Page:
Hit Shift and F10 to bring up MS-DOS prompt
    Type

    cd dir C: then press enter

    type
    dir hp\bin\checkdmi then press enter

    look for two files one is named checkdmi.cmd and the other is checkdmicompare.cmd

    at the command prompt type
    del hp\bin\checkdmi.cmd and press enter

    type
    del hp\bin\checkdmicompare.cmd
    press enter

    problem is fixed

  8. Thanks. I replaced Motherboard with identical (so I beleived) version. Got the purple nasty…
    was restoring back to factory image…
    Did the F10 thing and amended Checkdmi.Cmd script to insert ‘GOTO cleanup’ as first line after the REM statements..

    Nice… :)

  9. after many probs with “nerd” squad,who, i think initiated the prob. I had to use a norton usb to get a command prompt and c:\hp\bin\checkdmi.cmd clear all and enter :cleanup,save,and a standard reboot worked for me to get OS back. I paid the nerds for support which they couldn’t or wouldn’t give. I have an A+ but paid them for a service which they obviously failed at.

  10. Extremely valuable information for “Code Purple” error. If you are running a 64-bit version of Windows, you do not have the “edit” command in prompt. I used Linux Pendrive to get to the file. Adding “goto cleanup” after REM worked great!

    The M2n7b-la pegatron motherboards are prone to failure. I wasn’t able to recognize any SATA devices (the CD-Rom and Harddrive). So after replacing the motherboard, hence the Code Purple.

    Shame on you HP.

  11. Thank you so much! I lost all hope, but my year has started really good.

    @Mark Daniels: try comment 307!

  12. Purple is still alive and kicking around out there. I had him, but thanks to you Billo and to Michael Burlinggame,s solution at #146 on your blog purple is no longer bothering me. Thanks Ever So Much.

  13. Good info … I needed to recover a friends computer and wow never seen anything like that … I renamed the chfchk.bat to chfchk.old and that worked.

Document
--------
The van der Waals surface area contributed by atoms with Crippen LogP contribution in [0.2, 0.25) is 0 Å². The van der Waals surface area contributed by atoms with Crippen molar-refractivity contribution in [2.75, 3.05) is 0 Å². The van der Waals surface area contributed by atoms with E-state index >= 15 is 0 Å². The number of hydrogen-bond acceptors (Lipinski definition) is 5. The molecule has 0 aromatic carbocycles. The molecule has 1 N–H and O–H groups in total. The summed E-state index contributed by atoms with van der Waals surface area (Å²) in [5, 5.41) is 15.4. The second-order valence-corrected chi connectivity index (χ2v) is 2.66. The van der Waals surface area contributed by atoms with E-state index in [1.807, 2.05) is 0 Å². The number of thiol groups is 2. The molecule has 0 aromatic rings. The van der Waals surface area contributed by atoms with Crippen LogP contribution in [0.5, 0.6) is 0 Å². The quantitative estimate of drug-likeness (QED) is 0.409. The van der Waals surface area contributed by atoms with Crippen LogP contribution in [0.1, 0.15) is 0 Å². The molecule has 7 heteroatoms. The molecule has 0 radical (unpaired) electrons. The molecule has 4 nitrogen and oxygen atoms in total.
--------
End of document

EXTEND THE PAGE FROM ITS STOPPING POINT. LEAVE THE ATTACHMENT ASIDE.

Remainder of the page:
14. All – first off, my wife works for HP and I did not get any better treatment than the rest of you. I too had to call HP tech support, got someone in India who proceeded to tell me I needed to buy another computer – mine is only 4 years old. Looking thru all of the suggestions, #168 worked for me. I just happened to have a USB to SATA cable adapter, so I took out the hard drive, plugged it into my laptop and deleted the “HP” folder. Reinstalled the hard drive into the desktop, turned it on and Vista completed the install – all is good. I hate to hear everyone is having all of these issues considering HP is providing half of our household income.

  15. When the screen comes up that tells you about the code purple, do this:
    Hold shift key and press f10
    Type this below in command prompt with spaces like shown

    chdir C:\hp\bin\CheckDMI

    press enter
    Now, type:

    dir

    press enter

    10. You’ll see a bunch of rubbish text…but the important thing to notice is the file CheckDMI.cmd…this file here is THE SOURCE of your code purple problem. So…to make the file permanently disabled, type:

    rename CheckDMI.cmd CheckDMI

    press enter.

    11. To make sure the file has been successful renamed, type:

    dir

    press enter.

    12. The file should now be changed. Exit out of command prompt and restart your computer. And walaa…

    13. You’re done! Congrats…you just successfully fixed your Code Purple problem. Now you don’t have to waste half a month of shipping your computer back and forth from an HP tech shop to get it “repaired for free”

  16. I got the purple monster after a recovery from partition on a HP pavillion with vista .I called the support number and someone in India named Haboob said my motherboard was bad ,but they would fix it for free.They sent a box and paid for shipping.Sent it out and it was back in 3 days operating . I couldn’t get on the net to research it . Is there something you can do to keep this from happening again ?

  17. wow! comment #125 was right on track. followed it to a tee and it worked perfectly. so glad i decided against dishing out money to hp for their so called help. definitely will not choose a hp product again. learned my lesson this time.

  18. solucion (solution)para(for) Windows 7 = post 368
    unico cambio Checkdmi.cmd x Checkdmi.old
    only change Checkdmi.cmd for Checkdmi.old

  19. Solution #176 worked just wonderfully for us. Thank you so much for providing it.

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  21. Pingback: Code Purple

  22. God bless internet! I only wish I had found this post before I run the recovery function deleting all of my files… but at least I was able to solve this problem and use my old but still useful HP AIO PC! Thank you all guys.